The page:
The century-old twin baobabs next to the ACP’s office in Malad may be felled to widen Marve Road. The species arrived in India with the Portuguese 400 years ago
Their forefathers came to Mumbai over 400 years ago and given a chance, these trees that grow up to 98 feet, can live for several hundred years. And yet, two majestic baobabs in Malad, some of the last surviving of these rare trees, now face the axe, with the civic authorities ready to sacrifice them to build a wider road.
Nikhil Purov, who has been mapping baobabs on Google Earth, learnt about the trees’ impending axing
When road-widening plans for Marve Road in Malad were announced by the Brihanmumbai Municipal Corporation (BMC) in 2012, the civic body sent evacuation notices to the Malvani Church, few local shops, and the office of Assistant Commissioner of Police (ACP) of Malwani area. The ACP’s office is flanked by two baobab trees.
The church, with its 14,000 parishioners, is up in arms against the project. But the police office, being government premises, is in the process of being evacuated for the BMC. And with it, the life of the trees are numbered.
The discovery of the impending axing of the trees, was made by local resident Nikhil Purov who is part of a group of enthusiasts called ‘Baobabs of Mumbai’. They who have been locating baobabs and mapping them on Google Earth. “I was in Malad, taking pictures of the baobabs when I spotted these twin baobabs outside the police office in the Malvani area. I asked the constables whether I could take a photo. They agreed but added that the trees will be axed, as part of a road-widening process.”
A cop at the police station said, “We have received a notice asking us to vacate the premises partially for road widening. As the trees are close to our office, they will be chopped off.”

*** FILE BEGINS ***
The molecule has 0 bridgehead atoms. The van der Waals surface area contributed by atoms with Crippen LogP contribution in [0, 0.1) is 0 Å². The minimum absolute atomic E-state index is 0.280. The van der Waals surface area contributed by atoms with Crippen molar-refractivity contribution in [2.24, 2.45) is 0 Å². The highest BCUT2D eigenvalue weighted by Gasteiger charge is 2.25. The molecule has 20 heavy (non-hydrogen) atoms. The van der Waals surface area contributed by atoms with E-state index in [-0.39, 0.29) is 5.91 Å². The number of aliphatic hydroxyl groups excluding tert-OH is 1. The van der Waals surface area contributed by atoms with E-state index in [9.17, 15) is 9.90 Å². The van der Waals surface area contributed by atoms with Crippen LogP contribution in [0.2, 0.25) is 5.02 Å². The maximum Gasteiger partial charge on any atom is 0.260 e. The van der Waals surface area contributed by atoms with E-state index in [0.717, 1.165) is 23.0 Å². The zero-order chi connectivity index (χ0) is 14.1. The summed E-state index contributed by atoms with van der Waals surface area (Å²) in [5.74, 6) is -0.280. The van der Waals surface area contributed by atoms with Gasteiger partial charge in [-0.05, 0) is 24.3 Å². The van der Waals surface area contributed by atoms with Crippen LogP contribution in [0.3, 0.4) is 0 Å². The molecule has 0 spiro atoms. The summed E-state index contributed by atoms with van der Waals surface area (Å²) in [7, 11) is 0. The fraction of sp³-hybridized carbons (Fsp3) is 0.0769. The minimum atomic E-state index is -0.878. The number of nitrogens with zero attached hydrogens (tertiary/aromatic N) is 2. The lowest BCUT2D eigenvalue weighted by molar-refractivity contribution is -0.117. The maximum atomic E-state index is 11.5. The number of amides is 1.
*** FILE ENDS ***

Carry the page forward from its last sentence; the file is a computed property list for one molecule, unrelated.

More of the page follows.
Trees with a rich legacy
When the Portuguese colonised parts of India, they brought the baobab trees with them from Africa and planted them near important landmarks, like churches.
Purov said, “The Portuguese set up base at Bassein and started expanding their sway from Goa to Daman. Along this coastline whereever they had checkposts, they planted baobabs. They were chosen because they live long. It will be a pity if these trees are cut down.”
Stanley Fernandez, an activist who has been resisting the road-widening project, said, “Currently, there is a status quo on this project as we are trying to meet the Chief Minister to save our church, which the BMC wants for road widening.”
When contacted, a ward officer of the BMC Devendrakumar Jain, told this newspaper, “There are plans for widening the road for the past two years and notices have been issued to those who would have to vacate their premises. The trees, which would be chopped for the project, would be replanted. Even the trees that are outside the police station would be replanted in some other area.”
Several baobabs in Mumbai are as old as the city itself, having survived plague, natural disaster and the British regime. A 400-year-old baobab stands opposite the Bhabha Hospital in Bandra and another at the entrance of the Byculla Zoo. There’s one outside the Afghan Church in Colaba, one on SV Road near Poddar School in Santacruz, and a few at Seepz in Andheri. Rishi Agarwal, a noted environmental activist, said, “Replanting of trees is a completely misguided activity and an utter waste of public money. The BMC should use that money to plant more trees instead.”